Common Baseball and Softball Injuries

People Playing Baseball
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Playing baseball or softball, you are running, jumping, throwing, and swinging a bat. This brings the risk of overuse injuries with long hours of practice. You are also at risk of falls and collisions, as well as being hit by the ball.

Baseball and softball injuries are generally defined as either cumulative (overuse) or acute (traumatic) injuries.

  • Overuse injuries occur over time due to stress on the muscles, joints and soft tissues without proper time for healing. They begin as a small, nagging ache or pain, and can grow into a debilitating injury if they aren't treated early.
  • Acute or traumatic injuries occur due to a sudden force, or impact, and can be quite dramatic.

Learn about the most common baseball and softball injuries.

Shoulder

Shoulder overuse injuries are very common, especially for pitchers. In softball, the windmill pitching motion can be especially stressful on the body. For other players, the overhead throwing position can also lead to shoulder problems.

  • Shoulder Tendinitis, Bursitis, and Impingement Syndrome: These overuse injuries are common for young athletes who use overhead throwing.
  • Torn Rotator Cuff: Tears can develop in the rotator cuff tendons.
  • Frozen Shoulder (Adhesive Capsulitis): This is more common in older players, but those with frequent shoulder injuries may also be at risk.
  • Shoulder Separation: This is usually a traumatic injury that happens in a collision or fall with an outstretched hand.
  • Shoulder Instability: Baseball and softball players are prone to this due to their overhead throwing activities. They stretch the shoulder capsule and ligaments. This can lead to loose joints and even dislocation.
  • Glenohumeral Arthritis: This post-traumatic arthritis can occur when the shoulder joint undergoes repeated injuries.

Elbow

Elbow pain is also very common in these sports, especially damage to the ulnar collateral ligament (UCL). It stabilizes the elbow during pitching.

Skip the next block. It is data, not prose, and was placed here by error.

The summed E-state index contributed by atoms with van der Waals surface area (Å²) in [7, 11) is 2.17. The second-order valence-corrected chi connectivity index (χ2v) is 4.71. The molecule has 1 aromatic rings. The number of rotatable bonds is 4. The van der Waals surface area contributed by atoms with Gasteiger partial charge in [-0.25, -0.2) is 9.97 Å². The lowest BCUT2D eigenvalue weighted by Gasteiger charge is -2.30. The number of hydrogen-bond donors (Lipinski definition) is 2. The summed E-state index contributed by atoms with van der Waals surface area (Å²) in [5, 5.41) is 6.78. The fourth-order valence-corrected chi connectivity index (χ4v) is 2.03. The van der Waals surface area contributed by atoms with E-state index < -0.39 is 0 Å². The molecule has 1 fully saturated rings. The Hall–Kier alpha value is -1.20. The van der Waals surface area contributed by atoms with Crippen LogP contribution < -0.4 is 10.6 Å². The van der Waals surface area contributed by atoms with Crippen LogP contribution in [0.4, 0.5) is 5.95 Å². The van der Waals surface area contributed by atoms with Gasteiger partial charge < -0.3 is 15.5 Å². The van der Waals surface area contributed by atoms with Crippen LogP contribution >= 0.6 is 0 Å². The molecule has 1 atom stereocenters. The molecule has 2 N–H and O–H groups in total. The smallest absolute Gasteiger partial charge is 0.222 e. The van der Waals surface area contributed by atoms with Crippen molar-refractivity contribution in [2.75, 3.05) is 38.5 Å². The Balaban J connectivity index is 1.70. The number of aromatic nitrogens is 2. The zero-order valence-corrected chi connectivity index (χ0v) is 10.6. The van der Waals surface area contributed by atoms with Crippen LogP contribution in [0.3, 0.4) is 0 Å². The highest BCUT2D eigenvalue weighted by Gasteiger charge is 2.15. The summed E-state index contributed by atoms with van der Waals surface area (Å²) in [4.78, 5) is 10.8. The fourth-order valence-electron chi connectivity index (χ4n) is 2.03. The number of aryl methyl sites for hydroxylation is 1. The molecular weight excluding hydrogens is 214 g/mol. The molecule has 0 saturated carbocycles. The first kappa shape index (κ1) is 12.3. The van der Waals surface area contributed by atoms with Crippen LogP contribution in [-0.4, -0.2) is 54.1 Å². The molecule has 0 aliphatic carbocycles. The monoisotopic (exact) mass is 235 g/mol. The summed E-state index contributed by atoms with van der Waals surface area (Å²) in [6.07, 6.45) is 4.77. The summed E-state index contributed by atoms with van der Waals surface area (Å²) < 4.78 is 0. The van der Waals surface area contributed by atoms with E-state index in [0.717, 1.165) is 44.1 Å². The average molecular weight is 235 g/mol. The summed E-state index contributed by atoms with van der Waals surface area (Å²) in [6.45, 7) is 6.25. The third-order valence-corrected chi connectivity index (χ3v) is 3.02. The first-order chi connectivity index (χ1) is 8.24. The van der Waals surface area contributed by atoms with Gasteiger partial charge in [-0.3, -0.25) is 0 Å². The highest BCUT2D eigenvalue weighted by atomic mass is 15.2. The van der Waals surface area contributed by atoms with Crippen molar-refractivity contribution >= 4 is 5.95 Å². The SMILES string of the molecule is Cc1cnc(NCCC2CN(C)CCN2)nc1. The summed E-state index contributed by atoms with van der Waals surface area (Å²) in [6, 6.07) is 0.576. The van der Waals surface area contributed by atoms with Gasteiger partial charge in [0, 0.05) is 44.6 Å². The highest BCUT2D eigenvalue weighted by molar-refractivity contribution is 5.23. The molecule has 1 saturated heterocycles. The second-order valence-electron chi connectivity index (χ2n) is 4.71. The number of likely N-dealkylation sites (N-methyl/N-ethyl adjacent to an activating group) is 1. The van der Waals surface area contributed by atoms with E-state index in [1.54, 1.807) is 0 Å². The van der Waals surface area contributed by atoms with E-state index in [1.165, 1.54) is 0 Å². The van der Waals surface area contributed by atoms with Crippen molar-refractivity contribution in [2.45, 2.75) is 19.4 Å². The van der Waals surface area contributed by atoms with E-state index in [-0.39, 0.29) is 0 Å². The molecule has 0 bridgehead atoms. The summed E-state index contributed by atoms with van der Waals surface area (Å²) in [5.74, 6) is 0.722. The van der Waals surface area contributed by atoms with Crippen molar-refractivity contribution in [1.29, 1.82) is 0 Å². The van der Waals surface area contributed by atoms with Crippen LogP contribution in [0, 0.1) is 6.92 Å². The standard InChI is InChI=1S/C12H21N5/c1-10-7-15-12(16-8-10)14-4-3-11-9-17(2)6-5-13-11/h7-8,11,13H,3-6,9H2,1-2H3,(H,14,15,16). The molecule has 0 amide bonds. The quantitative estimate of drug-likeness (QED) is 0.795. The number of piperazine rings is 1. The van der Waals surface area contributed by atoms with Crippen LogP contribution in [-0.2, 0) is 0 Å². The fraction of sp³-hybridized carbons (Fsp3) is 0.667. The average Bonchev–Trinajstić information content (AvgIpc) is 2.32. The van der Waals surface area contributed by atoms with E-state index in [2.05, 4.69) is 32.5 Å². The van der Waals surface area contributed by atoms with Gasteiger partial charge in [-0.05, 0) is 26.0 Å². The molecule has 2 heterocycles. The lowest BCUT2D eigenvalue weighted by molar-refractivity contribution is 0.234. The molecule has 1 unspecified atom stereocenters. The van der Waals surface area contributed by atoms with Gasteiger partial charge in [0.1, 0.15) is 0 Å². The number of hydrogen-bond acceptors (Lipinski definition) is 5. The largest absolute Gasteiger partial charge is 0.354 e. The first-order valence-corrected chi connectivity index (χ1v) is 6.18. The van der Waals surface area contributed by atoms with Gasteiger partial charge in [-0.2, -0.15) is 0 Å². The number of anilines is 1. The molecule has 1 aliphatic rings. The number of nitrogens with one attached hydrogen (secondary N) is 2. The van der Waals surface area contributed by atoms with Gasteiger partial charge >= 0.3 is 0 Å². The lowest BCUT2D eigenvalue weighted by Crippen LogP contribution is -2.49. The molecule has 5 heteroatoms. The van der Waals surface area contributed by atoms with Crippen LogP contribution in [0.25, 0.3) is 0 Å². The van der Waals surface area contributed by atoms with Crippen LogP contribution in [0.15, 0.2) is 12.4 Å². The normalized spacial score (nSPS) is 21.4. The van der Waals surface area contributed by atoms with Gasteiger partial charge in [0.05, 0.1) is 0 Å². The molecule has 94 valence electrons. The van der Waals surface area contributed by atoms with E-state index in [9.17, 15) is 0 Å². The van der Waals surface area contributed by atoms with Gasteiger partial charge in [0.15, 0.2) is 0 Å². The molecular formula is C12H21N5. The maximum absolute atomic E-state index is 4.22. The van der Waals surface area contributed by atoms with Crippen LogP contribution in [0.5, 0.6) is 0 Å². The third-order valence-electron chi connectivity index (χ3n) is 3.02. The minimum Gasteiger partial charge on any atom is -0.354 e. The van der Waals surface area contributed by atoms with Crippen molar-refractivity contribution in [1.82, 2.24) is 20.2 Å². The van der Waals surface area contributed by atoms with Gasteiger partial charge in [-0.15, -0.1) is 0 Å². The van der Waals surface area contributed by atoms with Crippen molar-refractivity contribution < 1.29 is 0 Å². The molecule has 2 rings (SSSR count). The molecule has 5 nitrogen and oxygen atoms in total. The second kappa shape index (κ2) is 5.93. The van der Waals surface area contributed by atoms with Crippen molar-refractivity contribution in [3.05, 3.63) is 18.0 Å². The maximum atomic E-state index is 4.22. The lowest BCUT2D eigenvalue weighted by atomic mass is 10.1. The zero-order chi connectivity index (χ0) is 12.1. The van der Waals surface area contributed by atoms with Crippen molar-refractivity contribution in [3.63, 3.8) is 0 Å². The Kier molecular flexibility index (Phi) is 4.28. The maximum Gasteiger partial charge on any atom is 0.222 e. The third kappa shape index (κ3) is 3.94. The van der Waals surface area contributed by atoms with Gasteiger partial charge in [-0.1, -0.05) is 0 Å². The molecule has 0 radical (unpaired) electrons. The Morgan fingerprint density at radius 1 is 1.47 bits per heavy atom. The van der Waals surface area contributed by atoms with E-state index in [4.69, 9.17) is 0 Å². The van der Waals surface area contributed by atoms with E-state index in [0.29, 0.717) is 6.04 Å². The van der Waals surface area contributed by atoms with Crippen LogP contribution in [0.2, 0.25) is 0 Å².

• Ulnar Collateral Ligament Injuries: While skiers often have traumatic injuries to the UCL during falls, pitchers develop chronic injuries due to pitching action.
  • Little League Elbow (Medial Epicondylitis) Also called golfer's elbow, this overuse injury is caused by the action of the wrist flexors pulling on the inside of the elbow.
  • Bursitis of the Elbow: This inflammation of the joint sac most often occurs after falling on the elbow.
  • Tennis Elbow (Lateral Epicondylitis): This overuse injury is felt on the outside of the elbow and can make it difficult to lift or grasp objects.

Wrist and Hand

Baseball and softball can cause traumatic injuries due to catching, falling, or colliding, in addition to overuse injuries.

  • Wrist Sprains: These can be caused by a fall or impact with the ball or another player.
  • Finger Fractures: These can be caused by impact with the ball or by falls.
  • Wrist tendinitis: This is an overuse injury, often from pitching or throwing.

Back

Catchers can especially be prone to back injury due to their crouched position and overhead throwing. Softball pitchers may also have back strain due to the windmill pitching action.

  • Muscle Strains of the Back
  • Low Back Pain
  • Herniated Disks

Knee

Running and sudden changes in direction can result in acute knee injuries and overuse injuries. Knee pain requires an evaluation and proper diagnosis. Here are common baseball and softball injuries to the knee.